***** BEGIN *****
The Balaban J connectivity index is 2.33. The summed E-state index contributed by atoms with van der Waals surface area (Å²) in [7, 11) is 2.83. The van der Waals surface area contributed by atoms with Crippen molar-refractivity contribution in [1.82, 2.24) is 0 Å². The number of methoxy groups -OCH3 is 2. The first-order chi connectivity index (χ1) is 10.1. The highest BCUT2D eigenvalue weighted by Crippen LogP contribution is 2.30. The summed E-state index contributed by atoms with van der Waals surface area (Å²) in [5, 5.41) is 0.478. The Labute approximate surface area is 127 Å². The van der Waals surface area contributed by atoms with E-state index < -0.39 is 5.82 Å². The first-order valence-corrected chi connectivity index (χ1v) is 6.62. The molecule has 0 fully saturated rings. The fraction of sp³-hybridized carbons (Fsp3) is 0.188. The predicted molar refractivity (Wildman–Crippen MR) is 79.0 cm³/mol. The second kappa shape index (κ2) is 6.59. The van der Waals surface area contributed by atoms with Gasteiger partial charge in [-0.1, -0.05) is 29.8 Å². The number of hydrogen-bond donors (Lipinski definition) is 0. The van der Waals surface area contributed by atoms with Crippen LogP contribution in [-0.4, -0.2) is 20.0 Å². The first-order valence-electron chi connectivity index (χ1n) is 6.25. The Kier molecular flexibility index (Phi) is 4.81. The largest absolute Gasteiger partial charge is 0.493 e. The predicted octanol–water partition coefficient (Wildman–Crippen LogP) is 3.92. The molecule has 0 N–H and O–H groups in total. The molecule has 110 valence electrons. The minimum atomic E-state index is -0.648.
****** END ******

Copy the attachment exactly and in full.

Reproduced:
The Balaban J connectivity index is 2.33. The summed E-state index contributed by atoms with van der Waals surface area (Å²) in [7, 11) is 2.83. The van der Waals surface area contributed by atoms with Crippen molar-refractivity contribution in [1.82, 2.24) is 0 Å². The number of methoxy groups -OCH3 is 2. The first-order chi connectivity index (χ1) is 10.1. The highest BCUT2D eigenvalue weighted by Crippen LogP contribution is 2.30. The summed E-state index contributed by atoms with van der Waals surface area (Å²) in [5, 5.41) is 0.478. The Labute approximate surface area is 127 Å². The van der Waals surface area contributed by atoms with E-state index < -0.39 is 5.82 Å². The first-order valence-corrected chi connectivity index (χ1v) is 6.62. The molecule has 0 fully saturated rings. The fraction of sp³-hybridized carbons (Fsp3) is 0.188. The predicted molar refractivity (Wildman–Crippen MR) is 79.0 cm³/mol. The second kappa shape index (κ2) is 6.59. The van der Waals surface area contributed by atoms with Gasteiger partial charge in [-0.1, -0.05) is 29.8 Å². The number of hydrogen-bond donors (Lipinski definition) is 0. The van der Waals surface area contributed by atoms with Crippen LogP contribution in [-0.4, -0.2) is 20.0 Å². The first-order valence-electron chi connectivity index (χ1n) is 6.25. The Kier molecular flexibility index (Phi) is 4.81. The largest absolute Gasteiger partial charge is 0.493 e. The predicted octanol–water partition coefficient (Wildman–Crippen LogP) is 3.92. The molecule has 0 N–H and O–H groups in total. The molecule has 110 valence electrons. The minimum atomic E-state index is -0.648.